THE DESIGNATED WAITING ROOM WAS MORE OF A CORRIDOR REALLY, an allocated space which felt like a last-minute solution to one of a thousand problems in a hospital which clearly hadn’t been built to manage the sheer volume of people coming through its doors.
I sat with my grandad—Papa Frank to us—as he nervously waited for the routine checkup that he dutifully attended every six months, an NHS requirement since he’d been given the all clear following two years of treatment for nonHodgkin lymphoma.
Always the clown, he cracked jokes with the nurses who passed by and gave a familiar wave to the doctors who all knew him by name. They all remembered him clearly because of his sarcastic comments and quick one-liners, a quality which he’s still famous for even though it regularly gets him in hot water with his long-suffering wife. Even though his attitude seemed light-hearted to others, I could tell that the pain of dealing with cancer at the age of 80 had taken its toll, and this was simply his way of coping with a stressful situation. I held my breath as he was taken into the examination room and didn’t fully relax until we both left the hospital with another thumbs up from the specialist.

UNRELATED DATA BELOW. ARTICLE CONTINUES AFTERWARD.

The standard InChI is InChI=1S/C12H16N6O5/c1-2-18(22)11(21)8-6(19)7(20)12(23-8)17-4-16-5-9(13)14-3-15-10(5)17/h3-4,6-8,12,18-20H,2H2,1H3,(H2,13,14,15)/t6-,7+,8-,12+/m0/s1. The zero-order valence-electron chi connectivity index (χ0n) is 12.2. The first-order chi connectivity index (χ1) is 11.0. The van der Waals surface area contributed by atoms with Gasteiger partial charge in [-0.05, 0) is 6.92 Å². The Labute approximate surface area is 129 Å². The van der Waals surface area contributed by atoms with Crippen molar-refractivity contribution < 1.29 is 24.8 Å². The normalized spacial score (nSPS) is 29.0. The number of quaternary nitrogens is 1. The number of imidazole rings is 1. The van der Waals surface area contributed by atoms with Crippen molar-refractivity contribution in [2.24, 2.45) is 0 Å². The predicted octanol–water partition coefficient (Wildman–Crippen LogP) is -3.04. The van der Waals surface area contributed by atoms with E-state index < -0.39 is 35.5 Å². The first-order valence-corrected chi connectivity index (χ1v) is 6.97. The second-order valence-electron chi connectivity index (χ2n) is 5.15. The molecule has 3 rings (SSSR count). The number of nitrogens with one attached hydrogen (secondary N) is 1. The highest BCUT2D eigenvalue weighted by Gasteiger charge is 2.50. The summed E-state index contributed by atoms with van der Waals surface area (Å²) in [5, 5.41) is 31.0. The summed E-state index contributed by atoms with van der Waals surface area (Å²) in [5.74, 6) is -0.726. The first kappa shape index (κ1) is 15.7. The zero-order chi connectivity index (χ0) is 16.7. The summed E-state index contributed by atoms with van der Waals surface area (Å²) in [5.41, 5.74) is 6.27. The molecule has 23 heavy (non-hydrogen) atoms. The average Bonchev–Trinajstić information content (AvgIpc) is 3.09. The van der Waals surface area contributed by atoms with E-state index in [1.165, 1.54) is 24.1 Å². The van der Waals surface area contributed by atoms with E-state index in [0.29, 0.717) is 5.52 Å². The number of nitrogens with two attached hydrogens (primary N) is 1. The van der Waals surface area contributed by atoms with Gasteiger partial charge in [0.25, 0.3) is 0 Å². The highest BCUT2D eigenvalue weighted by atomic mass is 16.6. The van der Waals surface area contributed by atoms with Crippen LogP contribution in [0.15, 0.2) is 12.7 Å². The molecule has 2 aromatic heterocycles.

According to Cancer Research UK, the country saw 13,700 new cases of non-Hodgkin lymphoma in 2015 alone, not to mention the 30 other types of cancer cited on their website. Breast cancer is the most common form in the UK with over 54,000 new cases a year, meaning that one in eight women will be diagnosed with the condition in their lifetime. Men are most at risk of prostate cancer and there are over 47,000 new diagnoses every year, a number which has been steadily increasing since the 1990s. Charities such as Cancer Research are dedicated to raising money and in the past year they have spent £38m on drug trials. Depending on the type of cancer, survival rates can range between one and 98 percent, but overall death rates are predicted to fall by 15 percent by the year 2035 thanks to continued research and scientific studies.
A cancer diagnosis is no longer a certified death sentence—the NHS is preparing for new T-cell therapy which is said to put some incurable cancer patients into remission— but can instead be considered a minor health “blip” which can be treated. Patients are given options, an action plan, a strategy drawn up by experienced practitioners who successfully cure the conditions everyday. Many people are diagnosed, offered a short course of treatment, given the all clear and told to get on with life. But it’s not that easy. Life after cancer is a whole new world.
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